Drug Rehab Treatment in Lieu of Jail Does Not Always Work
States across the US are faced with a problem – there are not enough resources to incarcerate all those who have been sentenced to jail. When faced with overcrowding, officials must try to determine which criminals are the least dangerous to society so that they can be released to make room for others. At the same time, both the medical and judicial communities are discovering that crime arising from drug and alcohol addiction would be reduced or eliminated if the addiction were treated.
In an effort to address both overcrowding and effective addiction treatment, drug diversion programs have sprung up across the United States. These programs offer some criminals the option of attending residential drug rehab or outpatient drug rehab instead of jail. Some programs dismiss charges upon successful completion; others only eliminate or reduce sentences. One question that arises in drug diversion, however, is how many chances an individual should get before drug rehab is no longer an option.
Over the course of twenty-five years, Mark Burns was convicted thirty-three times for various crimes, including petty theft and armed robbery. In 2004, Maryland prosecutors obtained a conviction for 1st degree burglary and, along with it, a sentence of fifteen years in prison. It was Burns’s toughest sentence yet and, by all accounts, the circumstances surrounding the crime warranted the harsh treatment. In fact, during questioning, Burns indicated a desire to seek retribution against the officers who had arrested him.
However, fewer than five years after, prosecutors were back in court trying to convince a judge to put Burns back in jail. Burns had been freed the year before by a circuit court judge who reduced his sentence and ordered him into a residential drug rehab treatment program. The judge made this decision despite the fact that probation officials found the chance of recovery to be very low and the danger he posted to society to be relatively high. Burns failed to complete the program and left the facility after just thirty days, only to be apprehended again on a probation violation.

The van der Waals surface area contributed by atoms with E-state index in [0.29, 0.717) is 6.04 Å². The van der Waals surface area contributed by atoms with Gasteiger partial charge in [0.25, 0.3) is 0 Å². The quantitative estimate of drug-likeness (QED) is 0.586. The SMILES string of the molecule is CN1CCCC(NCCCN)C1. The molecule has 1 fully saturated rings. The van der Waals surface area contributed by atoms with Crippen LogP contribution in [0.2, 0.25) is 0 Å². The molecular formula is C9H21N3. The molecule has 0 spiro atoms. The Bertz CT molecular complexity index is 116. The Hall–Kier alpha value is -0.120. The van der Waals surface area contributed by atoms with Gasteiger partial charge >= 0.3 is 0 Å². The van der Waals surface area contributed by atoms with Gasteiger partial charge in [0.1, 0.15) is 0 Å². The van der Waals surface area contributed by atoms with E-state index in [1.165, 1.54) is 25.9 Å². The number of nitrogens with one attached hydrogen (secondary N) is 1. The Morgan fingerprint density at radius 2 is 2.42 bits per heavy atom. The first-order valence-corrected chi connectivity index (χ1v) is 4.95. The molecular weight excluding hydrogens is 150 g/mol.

It turns out that in recent years Burns is not the only one who has failed to complete his court-ordered drug rehab treatment and land himself back in court. State records show that almost 40 percent of defendants that were “sentenced” to drug rehab in 2007 failed to finish the program. It is also unknown how many people completed the program only to turn around and re-offend.
Members of the judiciary, prosecutors and judges alike, have requested that state officials study the effectiveness of such drug diversion programs. Although many do believe that participation in a drug rehab treatment program instead of going to jail could help a particular defendant break the addiction cycle and stay out of jail, they question whether the risk of release is worth it for hard-core criminals. Instead, it may be more effective and safe to spend the resources on first-time or second-time offenders only.
Prosecutors in Maryland complain that judges are too willing to let convicted criminals out of jail early to participate in drug rehab treatment programs. Although treatment is something that should be offered to addicts, many judges fail to fully contemplate whether a particular defendant should finish his sentence first before being sent to treatment. Others defend the practice, arguing that even a slight chance of success is worth the risk of letting these criminals out of jail.